Can they? Sure they can but why would they unless it was part of some severance or exit package, etc.
I am a former federal and State prosecutor and now handle criminal defense and personal injury/civil rights cases. Feel free to check out my web site and contact me at (212) 577-9797 or via email at Eric@RothsteinLawNY.com. I was named to the Super Lawyers list as one of the top attorneys in New York for 2012. No more than 5 percent of the lawyers in the state are selected by Super Lawyers. The above answer is for informational purposes only and not meant as legal advice.
Yes they can pay health benefits. May be covered as a non employee however the employer would have to review their health insurance contract group rate for cost. Why would they?
If this answer is helpful, then please mark the helpful button. If this is the best answer, then please indicate it. Thanks. For further information you should see an attorney and discuss the matter completely. If you are in the New York City area, then you can reach me during normal business hours at 718 329 9500 or www.mynewyorkcitylawyer.com.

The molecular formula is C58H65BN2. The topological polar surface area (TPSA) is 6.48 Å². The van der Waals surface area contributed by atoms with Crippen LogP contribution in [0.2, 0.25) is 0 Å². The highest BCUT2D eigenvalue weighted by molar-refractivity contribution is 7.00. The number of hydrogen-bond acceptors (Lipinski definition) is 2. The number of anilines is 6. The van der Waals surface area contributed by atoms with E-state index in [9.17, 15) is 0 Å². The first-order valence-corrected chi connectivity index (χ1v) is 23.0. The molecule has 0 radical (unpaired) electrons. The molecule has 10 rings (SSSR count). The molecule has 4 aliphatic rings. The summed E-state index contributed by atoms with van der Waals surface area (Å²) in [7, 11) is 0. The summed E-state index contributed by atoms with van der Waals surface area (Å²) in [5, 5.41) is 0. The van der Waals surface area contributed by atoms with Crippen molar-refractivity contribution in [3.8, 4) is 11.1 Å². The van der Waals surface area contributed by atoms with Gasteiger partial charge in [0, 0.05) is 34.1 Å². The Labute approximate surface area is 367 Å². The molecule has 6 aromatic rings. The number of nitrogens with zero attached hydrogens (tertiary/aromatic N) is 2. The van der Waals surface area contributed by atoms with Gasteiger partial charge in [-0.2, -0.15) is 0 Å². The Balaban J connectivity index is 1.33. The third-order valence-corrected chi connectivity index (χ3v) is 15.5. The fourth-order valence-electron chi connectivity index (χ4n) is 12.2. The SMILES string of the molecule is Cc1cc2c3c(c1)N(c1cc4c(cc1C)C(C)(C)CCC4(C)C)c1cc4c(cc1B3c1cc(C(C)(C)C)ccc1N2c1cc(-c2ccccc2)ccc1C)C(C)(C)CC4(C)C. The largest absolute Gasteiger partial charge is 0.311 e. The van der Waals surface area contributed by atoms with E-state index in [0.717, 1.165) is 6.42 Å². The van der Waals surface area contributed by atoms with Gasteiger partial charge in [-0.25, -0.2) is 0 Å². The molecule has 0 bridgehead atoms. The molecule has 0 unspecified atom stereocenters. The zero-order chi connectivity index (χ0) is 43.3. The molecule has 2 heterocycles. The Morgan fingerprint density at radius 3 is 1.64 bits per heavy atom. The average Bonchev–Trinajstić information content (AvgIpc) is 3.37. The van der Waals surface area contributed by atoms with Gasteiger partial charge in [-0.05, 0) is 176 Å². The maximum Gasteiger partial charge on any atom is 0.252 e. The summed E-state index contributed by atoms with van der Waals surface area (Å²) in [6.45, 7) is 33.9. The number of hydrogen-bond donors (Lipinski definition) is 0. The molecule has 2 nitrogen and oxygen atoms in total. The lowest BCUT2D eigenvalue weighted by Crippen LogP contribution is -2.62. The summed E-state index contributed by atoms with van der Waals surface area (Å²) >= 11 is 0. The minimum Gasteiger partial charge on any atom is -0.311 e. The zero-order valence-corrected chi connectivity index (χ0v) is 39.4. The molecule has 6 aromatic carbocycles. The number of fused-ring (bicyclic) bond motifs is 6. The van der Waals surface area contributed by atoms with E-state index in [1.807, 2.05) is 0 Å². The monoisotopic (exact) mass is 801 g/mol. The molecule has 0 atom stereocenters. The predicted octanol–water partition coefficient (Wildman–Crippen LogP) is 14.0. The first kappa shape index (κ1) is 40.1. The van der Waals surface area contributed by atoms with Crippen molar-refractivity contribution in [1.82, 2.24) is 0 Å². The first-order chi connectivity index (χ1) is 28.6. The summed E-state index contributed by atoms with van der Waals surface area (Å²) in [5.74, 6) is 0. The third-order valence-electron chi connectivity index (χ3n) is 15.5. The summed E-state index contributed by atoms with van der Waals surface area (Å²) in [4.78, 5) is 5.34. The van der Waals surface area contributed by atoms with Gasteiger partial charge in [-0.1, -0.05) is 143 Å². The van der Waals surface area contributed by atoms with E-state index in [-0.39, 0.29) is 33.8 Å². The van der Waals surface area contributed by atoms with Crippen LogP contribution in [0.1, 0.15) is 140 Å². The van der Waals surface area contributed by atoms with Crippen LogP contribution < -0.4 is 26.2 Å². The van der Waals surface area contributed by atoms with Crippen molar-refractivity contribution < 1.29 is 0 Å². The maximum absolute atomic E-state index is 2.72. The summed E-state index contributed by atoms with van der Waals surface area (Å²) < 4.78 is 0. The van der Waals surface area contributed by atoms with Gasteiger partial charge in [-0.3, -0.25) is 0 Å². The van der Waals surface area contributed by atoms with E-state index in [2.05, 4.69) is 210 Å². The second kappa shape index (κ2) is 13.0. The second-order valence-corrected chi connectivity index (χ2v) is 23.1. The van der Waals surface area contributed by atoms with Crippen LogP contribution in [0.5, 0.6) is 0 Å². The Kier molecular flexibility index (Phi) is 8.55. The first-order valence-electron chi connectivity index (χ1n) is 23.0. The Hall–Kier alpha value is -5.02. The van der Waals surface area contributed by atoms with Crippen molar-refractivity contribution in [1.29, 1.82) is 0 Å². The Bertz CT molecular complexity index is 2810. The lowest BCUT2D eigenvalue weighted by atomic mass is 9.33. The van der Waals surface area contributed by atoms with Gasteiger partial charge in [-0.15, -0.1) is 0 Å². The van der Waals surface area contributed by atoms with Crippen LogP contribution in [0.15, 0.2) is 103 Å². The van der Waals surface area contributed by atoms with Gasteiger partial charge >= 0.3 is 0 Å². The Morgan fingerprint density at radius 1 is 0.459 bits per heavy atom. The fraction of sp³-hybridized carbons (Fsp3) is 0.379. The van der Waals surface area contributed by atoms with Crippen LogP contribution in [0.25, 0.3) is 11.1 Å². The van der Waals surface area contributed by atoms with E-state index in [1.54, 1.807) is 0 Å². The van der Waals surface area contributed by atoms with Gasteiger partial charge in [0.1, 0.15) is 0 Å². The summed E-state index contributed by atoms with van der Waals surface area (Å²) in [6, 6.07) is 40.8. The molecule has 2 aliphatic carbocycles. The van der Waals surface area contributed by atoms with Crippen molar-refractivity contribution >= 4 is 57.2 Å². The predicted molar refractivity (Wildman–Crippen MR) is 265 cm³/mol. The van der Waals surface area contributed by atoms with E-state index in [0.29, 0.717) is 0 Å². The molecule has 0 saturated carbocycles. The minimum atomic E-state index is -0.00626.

If they want to be benevolent, sure. There is no prohibition against it. Also, the employee may qualify for COBRA assistance as well. A good source of information is www.workplacefairness.org.
Legal Disclaimer: Mr. Habberfield is licensed to practice law in the States of New York and Pennsylvania. The response herein is not legal advice and does not create an attorney/client relationship. The response is in the form of legal education and is intended to provide general information about the matter within the question. Oftentimes the question does not include significant and important facts and time-lines that, if known, could significantly change the reply and make it unsuitable. Mr. Habberfield strongly advises the questioner to confer with an attorney in their state in order to insure proper advice is received.
What is Cobra insurance and how does it affect my health insurance coverage?
Explanation of COBRA Insurance rights.
Cobra is the federal law enacted to provide health insurance for people and families who have lost their job(s). COBRA also is used during life changing events such as divorce, or death.